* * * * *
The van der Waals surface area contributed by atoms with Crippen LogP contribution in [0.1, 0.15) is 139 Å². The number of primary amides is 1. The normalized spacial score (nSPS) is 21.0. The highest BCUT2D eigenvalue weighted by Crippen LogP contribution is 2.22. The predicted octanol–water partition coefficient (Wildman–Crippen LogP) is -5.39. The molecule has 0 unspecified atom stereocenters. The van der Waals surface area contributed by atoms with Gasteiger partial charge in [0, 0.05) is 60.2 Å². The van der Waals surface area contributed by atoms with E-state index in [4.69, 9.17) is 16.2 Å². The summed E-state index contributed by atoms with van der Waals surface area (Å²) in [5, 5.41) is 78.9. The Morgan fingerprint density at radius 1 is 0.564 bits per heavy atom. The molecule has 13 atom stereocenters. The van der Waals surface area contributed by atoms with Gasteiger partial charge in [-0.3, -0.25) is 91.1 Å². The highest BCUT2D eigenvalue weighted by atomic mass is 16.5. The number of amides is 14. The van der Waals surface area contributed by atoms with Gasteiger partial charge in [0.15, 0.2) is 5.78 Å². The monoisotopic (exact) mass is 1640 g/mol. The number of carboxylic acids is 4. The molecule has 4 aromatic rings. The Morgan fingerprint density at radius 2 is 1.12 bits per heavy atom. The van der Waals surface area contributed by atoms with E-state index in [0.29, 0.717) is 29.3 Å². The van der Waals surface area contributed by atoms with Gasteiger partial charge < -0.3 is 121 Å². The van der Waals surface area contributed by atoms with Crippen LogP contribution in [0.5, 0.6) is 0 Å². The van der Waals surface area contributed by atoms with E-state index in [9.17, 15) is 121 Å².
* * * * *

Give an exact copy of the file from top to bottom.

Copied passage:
The van der Waals surface area contributed by atoms with Crippen LogP contribution in [0.1, 0.15) is 139 Å². The number of primary amides is 1. The normalized spacial score (nSPS) is 21.0. The highest BCUT2D eigenvalue weighted by Crippen LogP contribution is 2.22. The predicted octanol–water partition coefficient (Wildman–Crippen LogP) is -5.39. The molecule has 0 unspecified atom stereocenters. The van der Waals surface area contributed by atoms with Gasteiger partial charge in [0, 0.05) is 60.2 Å². The van der Waals surface area contributed by atoms with E-state index in [4.69, 9.17) is 16.2 Å². The summed E-state index contributed by atoms with van der Waals surface area (Å²) in [5, 5.41) is 78.9. The Morgan fingerprint density at radius 1 is 0.564 bits per heavy atom. The molecule has 13 atom stereocenters. The van der Waals surface area contributed by atoms with Gasteiger partial charge in [-0.3, -0.25) is 91.1 Å². The highest BCUT2D eigenvalue weighted by atomic mass is 16.5. The number of amides is 14. The van der Waals surface area contributed by atoms with Gasteiger partial charge in [0.15, 0.2) is 5.78 Å². The monoisotopic (exact) mass is 1640 g/mol. The number of carboxylic acids is 4. The molecule has 4 aromatic rings. The Morgan fingerprint density at radius 2 is 1.12 bits per heavy atom. The van der Waals surface area contributed by atoms with E-state index in [0.29, 0.717) is 29.3 Å². The van der Waals surface area contributed by atoms with Gasteiger partial charge < -0.3 is 121 Å². The van der Waals surface area contributed by atoms with Crippen LogP contribution in [0.5, 0.6) is 0 Å². The van der Waals surface area contributed by atoms with E-state index in [9.17, 15) is 121 Å².